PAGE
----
"New immigrants" is a term that can be used to refer to the "Mainlanders" who arrived in Taiwan after 1945 in the wake of the Japanese defeat. In fact, this term is more appropriate than "Mainlanders"; after all, Taiwan is a society of immigrants, made up of different ethnic groups and separate waves of immigrants who have coalesced into what is now Taiwanese society.
The immigrants that came in 1945 from various parts of China constituted an armed community, including government, political parties, military, public servants and ordinary people, so that they were necessarily more isolated from society at large, more defensive and xenophobic.
After 50 years of living in Taiwan, these new immigrants have gradually become integrated and can no longer be easily distinguished from other inhabitants. But because their family background, upbringing and education is different from that of immigrants who came to Taiwan prior to 1945, they naturally have a different perspective on history and culture.
This is most evident in different interpretations of the 228 Incident. Some of the new immigrants feel that the incident has nothing to do with them. Despite this, whenever the incident is spoken of, they feel they are being censured.
Others believe that the incident was a revolt against the government and that in order to maintain its authority, the Chinese Nationalist Party (KMT) acted correctly in using military force to suppress the dissidents. They accept the rationalization of the KMT for its actions.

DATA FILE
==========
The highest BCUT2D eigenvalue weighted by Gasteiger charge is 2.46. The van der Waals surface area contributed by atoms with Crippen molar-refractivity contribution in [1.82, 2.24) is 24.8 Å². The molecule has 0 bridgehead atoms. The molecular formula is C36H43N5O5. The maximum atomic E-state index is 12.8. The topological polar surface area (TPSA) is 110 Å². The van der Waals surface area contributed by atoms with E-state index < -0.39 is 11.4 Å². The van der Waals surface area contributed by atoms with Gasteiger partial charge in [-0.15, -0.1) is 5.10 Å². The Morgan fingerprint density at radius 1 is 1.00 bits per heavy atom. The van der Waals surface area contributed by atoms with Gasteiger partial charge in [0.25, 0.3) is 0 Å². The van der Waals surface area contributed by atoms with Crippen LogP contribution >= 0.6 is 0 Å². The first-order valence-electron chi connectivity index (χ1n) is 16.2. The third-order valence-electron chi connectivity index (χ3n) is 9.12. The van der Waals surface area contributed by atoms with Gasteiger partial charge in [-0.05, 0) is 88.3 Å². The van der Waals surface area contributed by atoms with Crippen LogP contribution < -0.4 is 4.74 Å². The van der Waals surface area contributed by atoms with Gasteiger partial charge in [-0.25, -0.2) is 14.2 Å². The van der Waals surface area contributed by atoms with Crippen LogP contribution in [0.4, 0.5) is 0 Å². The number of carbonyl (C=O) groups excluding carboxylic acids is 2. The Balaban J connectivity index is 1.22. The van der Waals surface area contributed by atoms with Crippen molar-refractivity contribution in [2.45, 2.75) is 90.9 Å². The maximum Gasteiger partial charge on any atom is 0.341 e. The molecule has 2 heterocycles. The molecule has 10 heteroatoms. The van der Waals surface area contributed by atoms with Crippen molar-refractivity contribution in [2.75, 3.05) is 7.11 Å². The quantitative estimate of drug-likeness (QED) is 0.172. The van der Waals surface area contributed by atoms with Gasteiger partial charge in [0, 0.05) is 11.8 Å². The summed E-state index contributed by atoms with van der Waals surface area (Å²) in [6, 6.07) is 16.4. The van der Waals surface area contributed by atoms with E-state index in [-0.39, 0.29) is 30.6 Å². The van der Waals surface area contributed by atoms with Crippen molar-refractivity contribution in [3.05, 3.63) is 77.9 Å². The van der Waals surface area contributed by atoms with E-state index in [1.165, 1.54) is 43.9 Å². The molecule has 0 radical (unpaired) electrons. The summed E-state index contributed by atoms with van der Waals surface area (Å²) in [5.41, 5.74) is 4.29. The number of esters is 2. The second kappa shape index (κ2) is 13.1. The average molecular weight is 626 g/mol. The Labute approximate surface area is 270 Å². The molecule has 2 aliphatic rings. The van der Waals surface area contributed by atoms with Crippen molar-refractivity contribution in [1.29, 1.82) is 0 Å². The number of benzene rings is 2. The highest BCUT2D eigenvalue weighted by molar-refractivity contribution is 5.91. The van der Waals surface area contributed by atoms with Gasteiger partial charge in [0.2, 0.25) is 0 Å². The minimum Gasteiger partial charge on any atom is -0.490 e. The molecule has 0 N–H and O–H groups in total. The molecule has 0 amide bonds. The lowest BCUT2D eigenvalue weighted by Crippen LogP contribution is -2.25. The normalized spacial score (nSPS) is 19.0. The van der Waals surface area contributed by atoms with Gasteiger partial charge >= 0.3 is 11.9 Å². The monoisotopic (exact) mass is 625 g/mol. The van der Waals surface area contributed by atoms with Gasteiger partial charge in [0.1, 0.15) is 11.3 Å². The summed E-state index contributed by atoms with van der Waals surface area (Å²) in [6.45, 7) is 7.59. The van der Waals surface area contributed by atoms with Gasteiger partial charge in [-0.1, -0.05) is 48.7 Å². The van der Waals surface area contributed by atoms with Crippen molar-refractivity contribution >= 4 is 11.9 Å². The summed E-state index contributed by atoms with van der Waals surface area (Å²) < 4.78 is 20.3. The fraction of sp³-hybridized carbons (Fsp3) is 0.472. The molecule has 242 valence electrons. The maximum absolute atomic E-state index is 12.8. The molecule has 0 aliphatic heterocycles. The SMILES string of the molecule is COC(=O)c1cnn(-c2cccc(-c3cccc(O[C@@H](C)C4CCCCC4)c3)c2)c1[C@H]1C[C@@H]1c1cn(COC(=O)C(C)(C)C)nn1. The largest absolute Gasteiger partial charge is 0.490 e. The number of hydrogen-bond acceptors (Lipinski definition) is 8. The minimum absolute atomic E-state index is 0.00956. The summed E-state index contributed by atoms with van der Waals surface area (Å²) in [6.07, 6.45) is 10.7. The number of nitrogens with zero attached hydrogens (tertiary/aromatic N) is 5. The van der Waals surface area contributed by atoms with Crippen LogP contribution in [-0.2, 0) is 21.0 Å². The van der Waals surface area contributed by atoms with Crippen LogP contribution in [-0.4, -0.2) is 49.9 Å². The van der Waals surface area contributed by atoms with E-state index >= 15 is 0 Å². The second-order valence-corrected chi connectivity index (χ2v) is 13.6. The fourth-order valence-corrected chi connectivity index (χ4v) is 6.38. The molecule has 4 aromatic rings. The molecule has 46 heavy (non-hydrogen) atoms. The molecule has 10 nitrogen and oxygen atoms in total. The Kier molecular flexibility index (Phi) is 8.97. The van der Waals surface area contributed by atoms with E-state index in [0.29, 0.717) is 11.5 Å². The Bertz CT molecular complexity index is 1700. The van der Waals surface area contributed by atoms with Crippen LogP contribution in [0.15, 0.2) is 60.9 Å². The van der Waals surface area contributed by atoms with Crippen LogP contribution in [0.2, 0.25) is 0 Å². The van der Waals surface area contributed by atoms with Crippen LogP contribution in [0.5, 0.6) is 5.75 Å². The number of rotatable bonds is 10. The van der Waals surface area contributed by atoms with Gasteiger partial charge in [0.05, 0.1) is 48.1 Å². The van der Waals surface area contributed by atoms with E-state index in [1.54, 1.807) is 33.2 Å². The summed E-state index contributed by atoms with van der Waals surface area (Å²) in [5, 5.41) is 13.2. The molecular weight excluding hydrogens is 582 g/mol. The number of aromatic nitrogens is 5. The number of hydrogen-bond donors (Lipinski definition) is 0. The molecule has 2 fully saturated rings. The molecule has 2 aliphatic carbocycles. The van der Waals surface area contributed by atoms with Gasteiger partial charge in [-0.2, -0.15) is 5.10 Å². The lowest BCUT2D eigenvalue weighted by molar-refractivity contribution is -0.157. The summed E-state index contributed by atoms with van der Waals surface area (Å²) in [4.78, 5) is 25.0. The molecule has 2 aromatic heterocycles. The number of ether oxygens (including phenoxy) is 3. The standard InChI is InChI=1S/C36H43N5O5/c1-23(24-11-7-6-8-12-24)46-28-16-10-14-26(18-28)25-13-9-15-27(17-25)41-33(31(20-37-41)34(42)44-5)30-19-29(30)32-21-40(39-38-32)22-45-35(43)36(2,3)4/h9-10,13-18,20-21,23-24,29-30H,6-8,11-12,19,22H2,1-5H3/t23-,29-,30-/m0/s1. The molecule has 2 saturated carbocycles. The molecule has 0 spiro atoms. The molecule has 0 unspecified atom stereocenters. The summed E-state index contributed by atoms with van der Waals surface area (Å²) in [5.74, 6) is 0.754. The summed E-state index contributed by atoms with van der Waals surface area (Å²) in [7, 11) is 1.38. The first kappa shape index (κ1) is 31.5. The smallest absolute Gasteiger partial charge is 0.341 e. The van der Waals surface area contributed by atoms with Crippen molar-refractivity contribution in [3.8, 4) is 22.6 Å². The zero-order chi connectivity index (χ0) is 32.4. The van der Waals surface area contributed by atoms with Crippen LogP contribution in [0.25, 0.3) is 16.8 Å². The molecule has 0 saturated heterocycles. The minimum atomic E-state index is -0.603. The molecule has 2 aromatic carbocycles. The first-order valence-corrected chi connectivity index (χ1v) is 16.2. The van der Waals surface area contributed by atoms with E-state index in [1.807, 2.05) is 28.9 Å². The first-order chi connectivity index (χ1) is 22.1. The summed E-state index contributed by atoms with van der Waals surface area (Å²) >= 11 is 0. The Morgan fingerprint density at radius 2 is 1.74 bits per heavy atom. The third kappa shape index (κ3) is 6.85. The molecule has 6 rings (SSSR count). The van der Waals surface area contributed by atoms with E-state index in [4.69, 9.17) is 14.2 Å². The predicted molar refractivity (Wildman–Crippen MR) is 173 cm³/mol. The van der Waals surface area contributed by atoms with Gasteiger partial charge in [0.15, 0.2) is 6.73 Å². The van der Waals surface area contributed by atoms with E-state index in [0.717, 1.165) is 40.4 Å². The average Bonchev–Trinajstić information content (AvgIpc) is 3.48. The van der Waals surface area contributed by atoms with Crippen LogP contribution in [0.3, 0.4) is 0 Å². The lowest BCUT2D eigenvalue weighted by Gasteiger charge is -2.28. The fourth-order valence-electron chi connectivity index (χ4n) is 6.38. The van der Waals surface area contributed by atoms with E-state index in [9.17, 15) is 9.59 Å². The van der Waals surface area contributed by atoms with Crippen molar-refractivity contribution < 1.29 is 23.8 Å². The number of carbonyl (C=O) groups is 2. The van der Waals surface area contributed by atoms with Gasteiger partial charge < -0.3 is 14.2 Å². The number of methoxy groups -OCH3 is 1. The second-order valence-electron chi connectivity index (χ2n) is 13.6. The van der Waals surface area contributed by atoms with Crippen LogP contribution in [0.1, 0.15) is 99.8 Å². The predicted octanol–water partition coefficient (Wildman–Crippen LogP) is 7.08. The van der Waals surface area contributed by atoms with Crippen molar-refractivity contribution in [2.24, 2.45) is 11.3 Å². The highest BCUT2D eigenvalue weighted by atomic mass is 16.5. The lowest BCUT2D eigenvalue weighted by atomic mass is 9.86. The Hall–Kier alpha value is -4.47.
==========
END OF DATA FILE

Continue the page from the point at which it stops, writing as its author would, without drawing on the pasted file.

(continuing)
Still others believe that the Taiwanese rejected the new immigrants, and that the government acted as it did to protect these immigrants.
These points of view and the feelings they represent are understandable. But if the new immigrants isolate themselves from the facts of the 228 Incident, they will never overcome the psychological obstacle that this event represents.
One, the incident was a conflict between the rulers and the ruled. After the defeat of the Japanese, the undisciplined and corrupt forces that took over the governance of Taiwan caused people in Taiwan to lose their initial delight and hope for a new future and fall into the depths of despair. Finally they rose up and demanded reform.
The government ignored the voice of the people and sent soldiers to suppress dissent, arresting and executing many Taiwanese. The victims also included new immigrants and Aborigines. Anyone who was perceived as a threat to the government faced arrest and execution.
Two, the 228 Settlement Committee's list of 32 demands were demands that the Taiwanese people originally made under the Japanese colonial regime. Through a deep understanding of Taiwan's historical development, we can see that these demands are the striving for liberal democracy and independence, and that when the government puts pressure on the people to suppress these ideas, the people will fight back.
Three, during the KMT government's long monopoly on power, it protected its community interests, and used a lock-down policy to suppress Taiwan's history, culture and language. This pressure made it impossible for the voice of Taiwan's community to be heard, creating a gulf of misunderstanding between the Mainlanders and Taiwanese.
The problems created by the one-party state were simplified and represented as a ethnic question, but if we look back over the decades of the KMT's rule, we can see that the true source of the problem is the KMT's need to protect its own interests and those of the community it represented.